In 2011 I got married to my amazing and beautiful wife Sarah, after our honeymoon we woke up in the morning for our first day back at work, she had brought me a coffee and toast up to me as I sat up in the bed my back popped and I felt crippled in pain again. For the next 2 months I was using a walking stick to help prop me up, I was in and out of the doctors and A+E because my back kept failing me so throughout the early half the year the doctors were trying me on different painkillers to try and ease the nerve pain in my bum and leg.




This is a list of what I had taken by July 2011
Cocodomol
Diclofenac
Amitriptyline
Diazepam
Dihydrocodeine
Tramadol

Back to the doctors again…better result though…it took 7 years for them to use their heads but this could help me…they referred me for physio! I was excited at the prospect that I might be able to control my back problems with specific exercises.
Truth be told I was in the physio’s for maybe 15mins and 10 of that was me filling in a form and explaining what I had done.
I was given two exercises on a sheet of paper and sent away.

One day I had finally had enough, I got booked in to my doctors in an evening clinic to basically say I need surgery cos the drugs aren’t working and the physio was useless. As luck would have it…it was a different doctor to normal, this man was kind of standing in to cover him and because of this within a month I was sent for an MRI and referred to a spinal surgeon in Hull (York don’t do spinal surgery).
The MRI showed that my disc between L4 & L5 was very prolapsed and pinching nerves. It was a relief just to know what was going on with my spine.
Their first attempt at sorting it was with a nerve block injection into my back…the pain went…..for maybe the length of time of the car ride home.

Next it was a Discogram…..which is an extra diagnostic (that I wish never existed lol) to find out how damaged the disc is, they simulate your pain.
They do this with a BIG needle, they put the needle into the damaged disc and fill it with a liquid (actually a special dye that will show up on xray) little did I know how well they could get the pain identical…it kinda felt like someone had hit me in the lower back with an axe haha but as quickly as it came…it went.
Such a strange experience!

The results from this all came back saying the disc was prolapsed on both sides, The surgeon ended up asking if I would like surgery and I jumped at the chance.

Within a few months it was done! I had a bi-lateral lumbar discectomy (basically slice the sides of the discs that protrude off then sew it back up)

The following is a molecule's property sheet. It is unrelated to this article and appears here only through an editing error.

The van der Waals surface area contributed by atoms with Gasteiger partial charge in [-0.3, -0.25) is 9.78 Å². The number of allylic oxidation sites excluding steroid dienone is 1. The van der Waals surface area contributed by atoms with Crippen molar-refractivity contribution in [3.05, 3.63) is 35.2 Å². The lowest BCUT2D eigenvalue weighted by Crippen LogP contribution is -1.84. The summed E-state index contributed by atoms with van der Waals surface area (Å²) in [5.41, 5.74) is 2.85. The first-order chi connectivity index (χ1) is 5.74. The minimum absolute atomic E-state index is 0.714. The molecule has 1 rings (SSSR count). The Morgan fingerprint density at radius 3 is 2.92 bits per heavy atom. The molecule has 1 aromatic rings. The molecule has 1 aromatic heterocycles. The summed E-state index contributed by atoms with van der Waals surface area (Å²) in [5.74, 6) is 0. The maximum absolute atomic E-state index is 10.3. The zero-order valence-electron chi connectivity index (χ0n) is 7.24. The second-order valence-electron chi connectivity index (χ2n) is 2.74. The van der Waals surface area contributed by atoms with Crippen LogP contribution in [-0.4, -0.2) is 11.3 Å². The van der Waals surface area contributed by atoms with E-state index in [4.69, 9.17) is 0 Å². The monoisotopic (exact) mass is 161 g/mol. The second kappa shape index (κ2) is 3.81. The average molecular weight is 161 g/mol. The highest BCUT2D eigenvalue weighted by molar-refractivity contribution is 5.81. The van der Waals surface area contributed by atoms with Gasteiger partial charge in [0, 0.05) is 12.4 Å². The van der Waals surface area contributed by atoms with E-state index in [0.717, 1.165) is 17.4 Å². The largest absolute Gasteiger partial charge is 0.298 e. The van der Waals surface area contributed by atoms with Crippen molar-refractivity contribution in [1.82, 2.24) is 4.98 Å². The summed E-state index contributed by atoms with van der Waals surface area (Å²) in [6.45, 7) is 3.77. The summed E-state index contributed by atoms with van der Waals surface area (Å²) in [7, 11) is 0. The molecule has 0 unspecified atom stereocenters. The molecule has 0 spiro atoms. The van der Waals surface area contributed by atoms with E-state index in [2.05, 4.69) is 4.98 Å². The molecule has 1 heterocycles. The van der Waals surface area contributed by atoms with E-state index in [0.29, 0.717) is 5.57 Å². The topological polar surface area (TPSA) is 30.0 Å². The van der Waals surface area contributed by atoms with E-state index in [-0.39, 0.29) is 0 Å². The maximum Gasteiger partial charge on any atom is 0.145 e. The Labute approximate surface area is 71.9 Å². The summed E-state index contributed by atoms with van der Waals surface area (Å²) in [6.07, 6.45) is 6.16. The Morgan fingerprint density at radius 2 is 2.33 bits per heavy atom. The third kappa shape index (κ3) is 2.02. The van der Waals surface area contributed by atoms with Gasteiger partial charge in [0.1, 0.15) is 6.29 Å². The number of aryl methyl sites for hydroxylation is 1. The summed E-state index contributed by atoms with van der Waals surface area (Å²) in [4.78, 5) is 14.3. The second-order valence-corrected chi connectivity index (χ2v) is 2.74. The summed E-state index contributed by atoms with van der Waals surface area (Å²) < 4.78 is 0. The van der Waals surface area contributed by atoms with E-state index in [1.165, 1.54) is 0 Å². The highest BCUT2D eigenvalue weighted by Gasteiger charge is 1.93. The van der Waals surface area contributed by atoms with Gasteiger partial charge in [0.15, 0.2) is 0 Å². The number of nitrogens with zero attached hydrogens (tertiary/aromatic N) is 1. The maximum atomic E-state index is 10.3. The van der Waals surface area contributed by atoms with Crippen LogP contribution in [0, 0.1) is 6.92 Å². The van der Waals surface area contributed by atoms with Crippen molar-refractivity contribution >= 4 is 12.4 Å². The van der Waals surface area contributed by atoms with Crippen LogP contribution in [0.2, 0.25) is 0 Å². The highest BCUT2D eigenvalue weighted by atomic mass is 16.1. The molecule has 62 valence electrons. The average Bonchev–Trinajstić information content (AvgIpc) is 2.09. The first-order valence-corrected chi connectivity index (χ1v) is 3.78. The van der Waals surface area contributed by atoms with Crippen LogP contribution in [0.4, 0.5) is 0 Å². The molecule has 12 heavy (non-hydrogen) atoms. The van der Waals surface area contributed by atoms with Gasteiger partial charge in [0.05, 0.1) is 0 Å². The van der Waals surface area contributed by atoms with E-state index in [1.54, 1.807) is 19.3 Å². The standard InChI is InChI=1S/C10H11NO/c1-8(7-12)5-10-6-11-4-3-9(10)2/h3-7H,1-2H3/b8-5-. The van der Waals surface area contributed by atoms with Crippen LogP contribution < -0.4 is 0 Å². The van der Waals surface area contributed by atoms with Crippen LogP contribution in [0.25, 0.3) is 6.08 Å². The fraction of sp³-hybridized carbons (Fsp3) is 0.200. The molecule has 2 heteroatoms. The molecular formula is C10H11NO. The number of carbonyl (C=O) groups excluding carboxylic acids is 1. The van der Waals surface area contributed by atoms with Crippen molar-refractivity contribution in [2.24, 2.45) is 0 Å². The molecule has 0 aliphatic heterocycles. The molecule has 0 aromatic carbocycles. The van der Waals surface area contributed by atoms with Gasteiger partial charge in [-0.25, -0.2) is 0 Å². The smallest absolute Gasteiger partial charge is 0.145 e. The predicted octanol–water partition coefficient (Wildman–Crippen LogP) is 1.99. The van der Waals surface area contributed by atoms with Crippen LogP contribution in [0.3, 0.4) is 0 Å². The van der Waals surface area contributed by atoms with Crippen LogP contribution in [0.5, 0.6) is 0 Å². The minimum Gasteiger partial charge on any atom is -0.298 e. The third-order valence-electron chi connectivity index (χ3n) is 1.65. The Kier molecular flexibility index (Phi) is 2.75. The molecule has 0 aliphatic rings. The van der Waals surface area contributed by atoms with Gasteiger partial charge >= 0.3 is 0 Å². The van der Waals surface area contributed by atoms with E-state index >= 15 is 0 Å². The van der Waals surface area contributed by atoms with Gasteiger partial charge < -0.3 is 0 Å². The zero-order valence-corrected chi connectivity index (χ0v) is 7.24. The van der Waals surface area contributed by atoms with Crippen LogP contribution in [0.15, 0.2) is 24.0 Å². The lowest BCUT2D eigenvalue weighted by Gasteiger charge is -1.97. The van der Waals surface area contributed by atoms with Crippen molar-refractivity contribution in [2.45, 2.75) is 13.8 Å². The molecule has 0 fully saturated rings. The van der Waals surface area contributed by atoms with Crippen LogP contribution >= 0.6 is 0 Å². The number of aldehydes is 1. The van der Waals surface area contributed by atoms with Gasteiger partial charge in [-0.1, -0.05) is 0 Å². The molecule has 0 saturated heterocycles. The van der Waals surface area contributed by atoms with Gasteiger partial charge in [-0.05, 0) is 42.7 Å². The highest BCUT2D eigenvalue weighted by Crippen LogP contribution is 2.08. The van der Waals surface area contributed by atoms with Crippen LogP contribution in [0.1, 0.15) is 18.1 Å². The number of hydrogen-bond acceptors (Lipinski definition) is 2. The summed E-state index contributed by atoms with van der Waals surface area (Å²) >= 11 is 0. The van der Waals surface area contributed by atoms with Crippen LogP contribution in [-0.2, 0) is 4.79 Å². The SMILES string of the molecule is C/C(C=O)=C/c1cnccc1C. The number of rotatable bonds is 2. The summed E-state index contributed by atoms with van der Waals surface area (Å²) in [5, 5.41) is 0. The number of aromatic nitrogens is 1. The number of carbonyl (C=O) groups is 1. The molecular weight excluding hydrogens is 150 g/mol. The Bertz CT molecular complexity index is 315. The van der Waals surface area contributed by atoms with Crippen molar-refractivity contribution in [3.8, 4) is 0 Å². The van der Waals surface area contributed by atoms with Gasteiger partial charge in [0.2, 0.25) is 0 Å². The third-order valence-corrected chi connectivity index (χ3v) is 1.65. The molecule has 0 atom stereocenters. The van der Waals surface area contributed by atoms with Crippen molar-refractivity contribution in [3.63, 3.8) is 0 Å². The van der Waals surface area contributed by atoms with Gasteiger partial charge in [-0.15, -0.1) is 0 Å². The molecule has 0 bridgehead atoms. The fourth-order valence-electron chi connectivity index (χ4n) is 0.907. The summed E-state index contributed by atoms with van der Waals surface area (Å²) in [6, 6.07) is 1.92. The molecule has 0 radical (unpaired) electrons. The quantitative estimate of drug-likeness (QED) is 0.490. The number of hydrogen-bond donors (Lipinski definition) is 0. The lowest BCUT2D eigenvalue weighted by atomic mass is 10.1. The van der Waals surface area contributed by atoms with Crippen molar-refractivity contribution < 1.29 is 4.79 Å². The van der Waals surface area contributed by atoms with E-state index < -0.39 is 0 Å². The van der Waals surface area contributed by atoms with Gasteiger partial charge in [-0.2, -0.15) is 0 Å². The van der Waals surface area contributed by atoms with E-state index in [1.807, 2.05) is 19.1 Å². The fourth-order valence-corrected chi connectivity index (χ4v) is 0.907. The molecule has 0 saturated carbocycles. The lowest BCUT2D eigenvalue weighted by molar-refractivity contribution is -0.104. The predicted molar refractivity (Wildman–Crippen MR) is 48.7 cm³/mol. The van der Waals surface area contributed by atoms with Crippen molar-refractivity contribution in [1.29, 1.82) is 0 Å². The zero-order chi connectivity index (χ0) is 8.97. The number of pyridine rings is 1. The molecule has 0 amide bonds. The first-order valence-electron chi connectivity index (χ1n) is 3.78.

The recovery time was 6 weeks before I was back at work and it was easy, I remember saying I’d have the surgery again just to get the time off from work haha.

After I had technically recovered it was amazing…occasional stiffness but no major discomfort up until about 3 months ago….in the last 3 months I’ve pulled it 3 times.
  1. Standing up from a dining room chair.
  2. pulling my trousers up whilst getting dressed
  3. sneezing whilst brushing my teeth

All quite amusing ways I thing you’ll agree, especially the sneeze. So far the odd painkiller now and then (I did manage to break the dependence) seems to keep it at ease. I did try to make an appointment to see a doctor and explain I think I need to be referred to see my surgeon again but there’s a 3 week wait just to get into see my local doctor.

My point with all of this is…if I was sent to a good physio when it first happened there is a large possibility that my back wouldn’t have got worse and I wouldn’t have been taking so many painkillers but nope…it took 7 years to see a physio and also to get an MRI.
In my mind, how drastic this got for me could’ve been avoided if I wasn’t fobbed off with drugs every time I saw a doctor.

Although this is quite a long blogpost it’s just a fraction of what that 8-9 years have felt like.


My message to anyone going to a doctors and if you feel your being sent away with no real answer be more abrupt, say what you want if you feel the doctor is being negligent ask to see someone else. If your in pain or really worried about something don’t take no for an answer. They aren’t always right in their decisions the first 4 doctors I saw sent me away with drugs the 5th sent me away with drugs and MRI referral and hope.